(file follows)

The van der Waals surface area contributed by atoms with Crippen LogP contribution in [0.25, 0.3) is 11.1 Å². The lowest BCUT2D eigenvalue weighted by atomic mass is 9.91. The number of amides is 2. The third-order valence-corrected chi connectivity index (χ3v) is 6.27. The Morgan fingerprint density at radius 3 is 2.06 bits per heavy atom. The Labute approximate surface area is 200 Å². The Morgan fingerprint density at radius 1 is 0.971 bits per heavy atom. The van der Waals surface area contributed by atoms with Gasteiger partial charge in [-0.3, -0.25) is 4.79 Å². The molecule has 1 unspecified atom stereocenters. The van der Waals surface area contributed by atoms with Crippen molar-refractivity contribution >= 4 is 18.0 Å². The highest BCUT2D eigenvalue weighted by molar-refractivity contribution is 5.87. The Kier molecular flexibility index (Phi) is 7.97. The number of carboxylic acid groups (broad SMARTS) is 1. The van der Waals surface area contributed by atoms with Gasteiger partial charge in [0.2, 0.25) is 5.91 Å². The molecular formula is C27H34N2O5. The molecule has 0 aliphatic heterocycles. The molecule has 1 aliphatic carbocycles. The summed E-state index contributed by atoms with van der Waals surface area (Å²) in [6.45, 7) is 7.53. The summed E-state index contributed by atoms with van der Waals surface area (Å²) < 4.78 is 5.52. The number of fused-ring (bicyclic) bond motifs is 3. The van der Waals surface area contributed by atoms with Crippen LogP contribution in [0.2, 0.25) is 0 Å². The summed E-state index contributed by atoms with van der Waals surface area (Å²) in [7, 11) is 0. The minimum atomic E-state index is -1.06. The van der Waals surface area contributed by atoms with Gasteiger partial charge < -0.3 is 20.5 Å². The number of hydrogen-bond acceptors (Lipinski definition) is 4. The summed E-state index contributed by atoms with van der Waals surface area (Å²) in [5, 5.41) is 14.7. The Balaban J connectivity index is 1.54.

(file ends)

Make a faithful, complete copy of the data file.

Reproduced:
The van der Waals surface area contributed by atoms with Crippen LogP contribution in [0.25, 0.3) is 11.1 Å². The lowest BCUT2D eigenvalue weighted by atomic mass is 9.91. The number of amides is 2. The third-order valence-corrected chi connectivity index (χ3v) is 6.27. The Morgan fingerprint density at radius 3 is 2.06 bits per heavy atom. The Labute approximate surface area is 200 Å². The Morgan fingerprint density at radius 1 is 0.971 bits per heavy atom. The van der Waals surface area contributed by atoms with Gasteiger partial charge in [-0.3, -0.25) is 4.79 Å². The molecule has 1 unspecified atom stereocenters. The van der Waals surface area contributed by atoms with Crippen molar-refractivity contribution >= 4 is 18.0 Å². The highest BCUT2D eigenvalue weighted by molar-refractivity contribution is 5.87. The Kier molecular flexibility index (Phi) is 7.97. The number of carboxylic acid groups (broad SMARTS) is 1. The van der Waals surface area contributed by atoms with Gasteiger partial charge in [0.2, 0.25) is 5.91 Å². The molecular formula is C27H34N2O5. The molecule has 0 aliphatic heterocycles. The molecule has 1 aliphatic carbocycles. The summed E-state index contributed by atoms with van der Waals surface area (Å²) in [6.45, 7) is 7.53. The summed E-state index contributed by atoms with van der Waals surface area (Å²) < 4.78 is 5.52. The number of fused-ring (bicyclic) bond motifs is 3. The van der Waals surface area contributed by atoms with Crippen LogP contribution in [0.2, 0.25) is 0 Å². The summed E-state index contributed by atoms with van der Waals surface area (Å²) in [7, 11) is 0. The minimum atomic E-state index is -1.06. The van der Waals surface area contributed by atoms with Gasteiger partial charge < -0.3 is 20.5 Å². The number of hydrogen-bond acceptors (Lipinski definition) is 4. The summed E-state index contributed by atoms with van der Waals surface area (Å²) in [5, 5.41) is 14.7. The Balaban J connectivity index is 1.54.